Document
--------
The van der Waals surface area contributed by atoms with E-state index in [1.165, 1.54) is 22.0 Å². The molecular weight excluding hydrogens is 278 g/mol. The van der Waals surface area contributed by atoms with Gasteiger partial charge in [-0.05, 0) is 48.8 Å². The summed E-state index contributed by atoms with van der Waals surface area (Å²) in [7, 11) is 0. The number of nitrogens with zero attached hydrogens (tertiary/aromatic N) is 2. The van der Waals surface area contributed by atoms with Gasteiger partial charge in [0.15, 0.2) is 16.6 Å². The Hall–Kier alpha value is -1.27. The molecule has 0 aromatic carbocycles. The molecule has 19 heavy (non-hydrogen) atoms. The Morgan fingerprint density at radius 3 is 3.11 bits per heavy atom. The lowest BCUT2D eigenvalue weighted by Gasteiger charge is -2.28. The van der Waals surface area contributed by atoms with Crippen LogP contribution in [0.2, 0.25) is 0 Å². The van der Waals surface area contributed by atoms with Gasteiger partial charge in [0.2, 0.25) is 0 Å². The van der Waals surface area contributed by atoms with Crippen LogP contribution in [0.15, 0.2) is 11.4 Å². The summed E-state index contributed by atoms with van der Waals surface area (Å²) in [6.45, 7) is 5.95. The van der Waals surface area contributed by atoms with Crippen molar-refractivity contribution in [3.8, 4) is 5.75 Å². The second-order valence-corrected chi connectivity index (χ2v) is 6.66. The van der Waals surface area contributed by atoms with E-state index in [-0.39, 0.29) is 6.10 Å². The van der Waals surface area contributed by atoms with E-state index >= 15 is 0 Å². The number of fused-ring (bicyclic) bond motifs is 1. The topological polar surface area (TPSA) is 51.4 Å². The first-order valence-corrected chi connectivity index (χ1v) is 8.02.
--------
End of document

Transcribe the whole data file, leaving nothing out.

The van der Waals surface area contributed by atoms with E-state index in [1.165, 1.54) is 22.0 Å². The molecular weight excluding hydrogens is 278 g/mol. The van der Waals surface area contributed by atoms with Gasteiger partial charge in [-0.05, 0) is 48.8 Å². The summed E-state index contributed by atoms with van der Waals surface area (Å²) in [7, 11) is 0. The number of nitrogens with zero attached hydrogens (tertiary/aromatic N) is 2. The van der Waals surface area contributed by atoms with Gasteiger partial charge in [0.15, 0.2) is 16.6 Å². The Hall–Kier alpha value is -1.27. The molecule has 0 aromatic carbocycles. The molecule has 19 heavy (non-hydrogen) atoms. The Morgan fingerprint density at radius 3 is 3.11 bits per heavy atom. The lowest BCUT2D eigenvalue weighted by Gasteiger charge is -2.28. The van der Waals surface area contributed by atoms with Crippen LogP contribution in [0.2, 0.25) is 0 Å². The van der Waals surface area contributed by atoms with Gasteiger partial charge in [0.2, 0.25) is 0 Å². The van der Waals surface area contributed by atoms with Crippen LogP contribution in [0.15, 0.2) is 11.4 Å². The summed E-state index contributed by atoms with van der Waals surface area (Å²) in [6.45, 7) is 5.95. The van der Waals surface area contributed by atoms with Crippen molar-refractivity contribution in [3.8, 4) is 5.75 Å². The second-order valence-corrected chi connectivity index (χ2v) is 6.66. The van der Waals surface area contributed by atoms with E-state index in [-0.39, 0.29) is 6.10 Å². The van der Waals surface area contributed by atoms with E-state index >= 15 is 0 Å². The number of fused-ring (bicyclic) bond motifs is 1. The topological polar surface area (TPSA) is 51.4 Å². The first-order valence-corrected chi connectivity index (χ1v) is 8.02.